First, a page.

In most instances, the mortgagor/borrower is the person entitled to the surplus proceeds against the property. However, other claimants may include persons or entities with other mortgages or liens on the property not belonging to the mortgagee that obtained the foreclosure. If there are multiple claims on the property, then the circuit court in the county where the property was sold may have to sort the mess out.
It is not uncommon for the mortagee/lender to bid on the foreclosed property at the sheriff’s sale and try to acquire it for a reduced price. Does the highest bid made by the mortgagee/lender (whether they win or not) transform into the amount owed to them instead of the mortgage balance? In Claim For Surplus Funds, __ Mich App __; __ NW2d __ (Docket No. 344016)(2019), a mortgage on real estate fell into default and the property with indebtedness of $51,915.75 was sold at a foreclosure sale. Petitioner BAERE CO. was the last person to hold title before the sale, having acquired it from the original owner’s son. The respondent, Specialized Loan Servicing LLC, held the mortgage note as an assignee. The respondent made an initial bid of $20,300.00 at the foreclosure sale. The winning bid was $50,000.00, of which $20,300.00 was paid to the respondent and the $29,700.00 was held by the sheriff. The petitioner claimed that they were entitled to the surplus proceeds because MCL 600.3252 assigns them to the mortgagor. The respondent claimed they were entitled to the surplus proceeds because the original $51,915.75 was not satisfied by the foreclosure sale despite their low bid. The trial court awarded the funds to the respondent, and the petitioner appealed the decision to the Michigan Court of Appeals.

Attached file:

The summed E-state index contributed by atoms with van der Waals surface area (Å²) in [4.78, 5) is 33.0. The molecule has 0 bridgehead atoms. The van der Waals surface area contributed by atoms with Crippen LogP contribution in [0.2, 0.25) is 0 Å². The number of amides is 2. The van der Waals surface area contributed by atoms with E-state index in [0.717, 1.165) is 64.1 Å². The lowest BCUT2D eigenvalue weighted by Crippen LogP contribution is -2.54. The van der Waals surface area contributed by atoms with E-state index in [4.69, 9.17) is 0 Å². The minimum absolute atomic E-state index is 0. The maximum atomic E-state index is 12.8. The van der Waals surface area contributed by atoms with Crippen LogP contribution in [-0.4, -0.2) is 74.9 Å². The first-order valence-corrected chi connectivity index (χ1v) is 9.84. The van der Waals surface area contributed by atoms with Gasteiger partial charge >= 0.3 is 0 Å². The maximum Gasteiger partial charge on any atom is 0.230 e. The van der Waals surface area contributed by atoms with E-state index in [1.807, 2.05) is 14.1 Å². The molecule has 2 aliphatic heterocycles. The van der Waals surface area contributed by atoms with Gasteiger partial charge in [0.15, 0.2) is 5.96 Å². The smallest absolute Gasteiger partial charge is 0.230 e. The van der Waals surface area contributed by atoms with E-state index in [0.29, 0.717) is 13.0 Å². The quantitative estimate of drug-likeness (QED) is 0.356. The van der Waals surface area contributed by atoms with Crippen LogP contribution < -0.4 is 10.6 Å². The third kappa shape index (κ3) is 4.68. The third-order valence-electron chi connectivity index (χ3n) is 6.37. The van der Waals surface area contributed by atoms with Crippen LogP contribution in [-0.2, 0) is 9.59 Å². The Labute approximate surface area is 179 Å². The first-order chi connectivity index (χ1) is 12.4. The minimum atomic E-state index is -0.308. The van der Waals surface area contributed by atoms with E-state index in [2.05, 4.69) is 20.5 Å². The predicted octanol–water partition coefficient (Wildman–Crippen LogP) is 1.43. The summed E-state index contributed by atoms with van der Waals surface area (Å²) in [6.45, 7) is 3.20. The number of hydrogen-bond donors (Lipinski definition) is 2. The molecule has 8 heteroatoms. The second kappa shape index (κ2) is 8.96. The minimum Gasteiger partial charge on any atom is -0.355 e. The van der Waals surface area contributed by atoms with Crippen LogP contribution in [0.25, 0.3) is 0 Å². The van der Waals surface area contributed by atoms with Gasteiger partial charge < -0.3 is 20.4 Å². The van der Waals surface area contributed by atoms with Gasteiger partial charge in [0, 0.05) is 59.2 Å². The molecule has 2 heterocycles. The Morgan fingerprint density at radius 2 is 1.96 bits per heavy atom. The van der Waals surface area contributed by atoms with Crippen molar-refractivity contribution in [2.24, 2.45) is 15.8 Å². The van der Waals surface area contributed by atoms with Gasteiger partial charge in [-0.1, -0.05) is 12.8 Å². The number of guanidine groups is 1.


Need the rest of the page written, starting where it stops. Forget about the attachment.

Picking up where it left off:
Petitioner’s argument relies on the phrase in MCL 600.3252 that states “any surplus money after satisfying the mortgage on which the real estate was sold.” They point out that a foreclosure sale extinguishes the mortgage, so the mortgage was “satisfied” once it received the $20,300.00 payment from the mortgage sale (now representing the amount to satisfy their debt) and the rest was now surplus. The Court of Appeals disagreed and found that extinguishing the mortgage does not extinguish the debt unless the total amount due under the terms of the mortgage is paid at the foreclosure sale. Since the balance of the mortgage was $51,925.75 and the successful bid was $50,000, the debt was not extinguished and respondent was entitled to the proceeds (and also to pursue a deficiency judgment for the remaining balance). This decision means that the mortgagee/lender may be able to buy the property cheap at auction and then pursue the mortgagor/borrower for the balance of the debt as a windfall.